First, here's what you can figure out just from the program name. If you run the command /bin/ls /usr/libexec | sort -f | egrep '.*d$' (this print all files in /usr/libexec ending in d), you'll find ftpd, hidd, networkd, systemstatsd, and a lot of programs ending in d. The "d" stands for "daemon", which basically means a helper process that always runs in the background. The sec very likely stands for "security". So secd is the "security daemon". Which makes sense because you said it looks like it works with keychain stuff.

What's the point of daemons? Some daemons stay running to either do some ongoing task. hidd ("human interface device daemon"), for example, is the process responsible for handling mouse/keyboard/trackpad input. Some other daemons do some common tasks that many other programs need. Apps can simply tell the daemon to do something instead of having code to do it themselves. So secd probably does something like this, but related to the keychain.

But what exactly? It looks like it doesn't actually handle normal use of the keychain, since I was still able to use the keychain after I disabled the secd LaunchAgent.

Inspecting the LaunchAgent gives us a clue:

It looks like secd is responsible for syncing the keychain with iCloud?

So what should you do? Try one or more of these:

  1. If you don't need iCloud keychain syncing, turn it off in iCloud preferences.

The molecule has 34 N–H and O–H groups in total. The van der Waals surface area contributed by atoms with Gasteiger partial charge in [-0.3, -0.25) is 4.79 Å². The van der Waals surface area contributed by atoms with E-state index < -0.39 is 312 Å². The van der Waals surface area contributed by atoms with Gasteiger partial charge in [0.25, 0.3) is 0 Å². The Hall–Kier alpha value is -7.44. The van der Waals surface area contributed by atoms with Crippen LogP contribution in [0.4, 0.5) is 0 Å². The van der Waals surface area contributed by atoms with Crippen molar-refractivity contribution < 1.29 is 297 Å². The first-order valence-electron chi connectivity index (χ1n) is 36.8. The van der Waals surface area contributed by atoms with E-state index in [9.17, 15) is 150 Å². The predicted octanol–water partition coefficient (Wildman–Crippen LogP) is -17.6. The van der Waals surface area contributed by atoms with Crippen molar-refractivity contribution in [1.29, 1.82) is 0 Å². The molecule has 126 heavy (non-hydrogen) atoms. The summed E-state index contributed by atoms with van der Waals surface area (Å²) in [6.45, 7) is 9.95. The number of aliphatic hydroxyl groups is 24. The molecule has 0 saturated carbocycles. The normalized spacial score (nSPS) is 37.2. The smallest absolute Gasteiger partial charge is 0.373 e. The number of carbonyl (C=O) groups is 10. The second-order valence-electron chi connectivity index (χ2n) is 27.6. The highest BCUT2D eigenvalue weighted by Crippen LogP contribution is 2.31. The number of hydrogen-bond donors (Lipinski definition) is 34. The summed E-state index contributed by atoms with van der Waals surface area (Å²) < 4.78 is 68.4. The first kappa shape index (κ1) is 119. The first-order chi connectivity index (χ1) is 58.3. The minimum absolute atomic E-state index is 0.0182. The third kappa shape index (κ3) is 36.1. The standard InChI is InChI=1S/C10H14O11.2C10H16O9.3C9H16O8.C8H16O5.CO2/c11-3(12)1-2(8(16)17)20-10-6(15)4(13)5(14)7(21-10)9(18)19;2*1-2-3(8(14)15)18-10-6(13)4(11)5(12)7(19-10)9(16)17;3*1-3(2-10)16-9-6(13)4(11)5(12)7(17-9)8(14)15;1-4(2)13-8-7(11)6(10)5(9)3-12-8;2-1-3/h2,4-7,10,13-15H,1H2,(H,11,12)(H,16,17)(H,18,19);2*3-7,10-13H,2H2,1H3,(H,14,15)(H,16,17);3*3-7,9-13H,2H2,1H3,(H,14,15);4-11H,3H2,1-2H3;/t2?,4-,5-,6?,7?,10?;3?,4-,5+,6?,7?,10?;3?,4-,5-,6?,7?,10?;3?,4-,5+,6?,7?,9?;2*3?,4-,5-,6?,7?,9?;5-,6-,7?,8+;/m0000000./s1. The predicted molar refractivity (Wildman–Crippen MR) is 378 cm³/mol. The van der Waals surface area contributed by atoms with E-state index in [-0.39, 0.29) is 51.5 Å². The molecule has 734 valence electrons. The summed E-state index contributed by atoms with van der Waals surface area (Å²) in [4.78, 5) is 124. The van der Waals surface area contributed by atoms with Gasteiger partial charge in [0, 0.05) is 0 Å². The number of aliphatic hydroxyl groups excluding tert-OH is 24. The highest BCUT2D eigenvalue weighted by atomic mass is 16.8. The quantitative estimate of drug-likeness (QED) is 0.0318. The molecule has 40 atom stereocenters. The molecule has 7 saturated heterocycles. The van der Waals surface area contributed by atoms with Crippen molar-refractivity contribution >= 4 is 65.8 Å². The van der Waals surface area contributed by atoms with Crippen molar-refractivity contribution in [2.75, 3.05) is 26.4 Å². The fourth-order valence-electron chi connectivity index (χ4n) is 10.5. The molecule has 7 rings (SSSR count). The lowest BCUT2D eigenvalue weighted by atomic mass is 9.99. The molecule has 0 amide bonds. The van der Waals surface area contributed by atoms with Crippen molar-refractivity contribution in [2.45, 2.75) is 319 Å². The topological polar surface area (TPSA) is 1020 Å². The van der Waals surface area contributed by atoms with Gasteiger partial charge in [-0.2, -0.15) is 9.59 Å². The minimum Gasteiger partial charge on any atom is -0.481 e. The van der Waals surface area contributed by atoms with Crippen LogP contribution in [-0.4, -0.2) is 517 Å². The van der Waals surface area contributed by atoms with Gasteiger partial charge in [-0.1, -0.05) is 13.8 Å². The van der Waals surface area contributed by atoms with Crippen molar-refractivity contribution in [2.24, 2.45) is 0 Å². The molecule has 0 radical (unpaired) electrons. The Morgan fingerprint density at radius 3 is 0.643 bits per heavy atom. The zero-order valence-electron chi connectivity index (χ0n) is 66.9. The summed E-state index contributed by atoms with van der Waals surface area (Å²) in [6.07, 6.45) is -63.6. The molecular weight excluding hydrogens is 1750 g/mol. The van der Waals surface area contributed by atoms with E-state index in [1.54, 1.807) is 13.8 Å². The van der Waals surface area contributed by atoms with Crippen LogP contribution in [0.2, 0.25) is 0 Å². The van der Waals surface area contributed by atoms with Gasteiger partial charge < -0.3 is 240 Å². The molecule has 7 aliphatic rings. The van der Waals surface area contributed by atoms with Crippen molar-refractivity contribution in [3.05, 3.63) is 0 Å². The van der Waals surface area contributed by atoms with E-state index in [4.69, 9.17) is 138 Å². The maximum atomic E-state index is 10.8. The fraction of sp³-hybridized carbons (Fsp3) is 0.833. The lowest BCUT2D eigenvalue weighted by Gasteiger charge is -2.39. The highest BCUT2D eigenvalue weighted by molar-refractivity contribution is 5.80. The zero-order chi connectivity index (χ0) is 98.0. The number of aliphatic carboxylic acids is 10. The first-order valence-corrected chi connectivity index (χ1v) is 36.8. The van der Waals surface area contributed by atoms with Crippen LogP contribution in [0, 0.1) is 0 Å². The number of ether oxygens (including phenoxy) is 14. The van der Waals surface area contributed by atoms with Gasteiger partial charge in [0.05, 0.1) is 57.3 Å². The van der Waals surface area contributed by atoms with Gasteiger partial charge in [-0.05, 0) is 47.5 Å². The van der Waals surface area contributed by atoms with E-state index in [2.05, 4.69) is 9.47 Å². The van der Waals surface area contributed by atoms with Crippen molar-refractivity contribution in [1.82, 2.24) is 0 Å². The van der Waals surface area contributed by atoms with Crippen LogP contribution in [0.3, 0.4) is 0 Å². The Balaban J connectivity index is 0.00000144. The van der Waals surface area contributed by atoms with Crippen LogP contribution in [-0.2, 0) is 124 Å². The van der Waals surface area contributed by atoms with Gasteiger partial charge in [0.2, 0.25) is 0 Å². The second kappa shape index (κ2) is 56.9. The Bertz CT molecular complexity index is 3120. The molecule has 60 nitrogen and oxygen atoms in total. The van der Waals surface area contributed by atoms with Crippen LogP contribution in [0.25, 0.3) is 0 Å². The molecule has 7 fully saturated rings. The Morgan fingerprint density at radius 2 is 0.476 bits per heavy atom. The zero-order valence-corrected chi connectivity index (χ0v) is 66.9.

2. Use launchctl to disable secd if it doesn't seem to adversely affect anything.
  3. If you need iCloud keychain syncing, see if you have a ton of keychain items, and remove the ones you don't need.
  4. Perhaps rebuild your keychain (make a new keychain, move items you need into it, and move it over the older one), in case there are unnecessary artifacts left over in the old keychain.
  • This is awesome detail. Step 2 should have an asterisk - make a note that you disabled this since Apple will usually add some new feature to this and your Mac will break when that happens, so remember to turn it back on from time to time and revisit the decision to disable a system daemon.
    – bmike
    Mar 2, 2018 at 14:26
  • Again - fantastic answer that explains how to reverse engineer any daemon and not just this one that’s not documented well.
    – bmike
    Mar 2, 2018 at 14:27

The program /usr/libexec/secd is shipped as part of OS X and is a normal security process. The documentation says it relates to "runtime security policies for processes". You can inspect the associated processes with this command: ps -ef|grep sec[iud]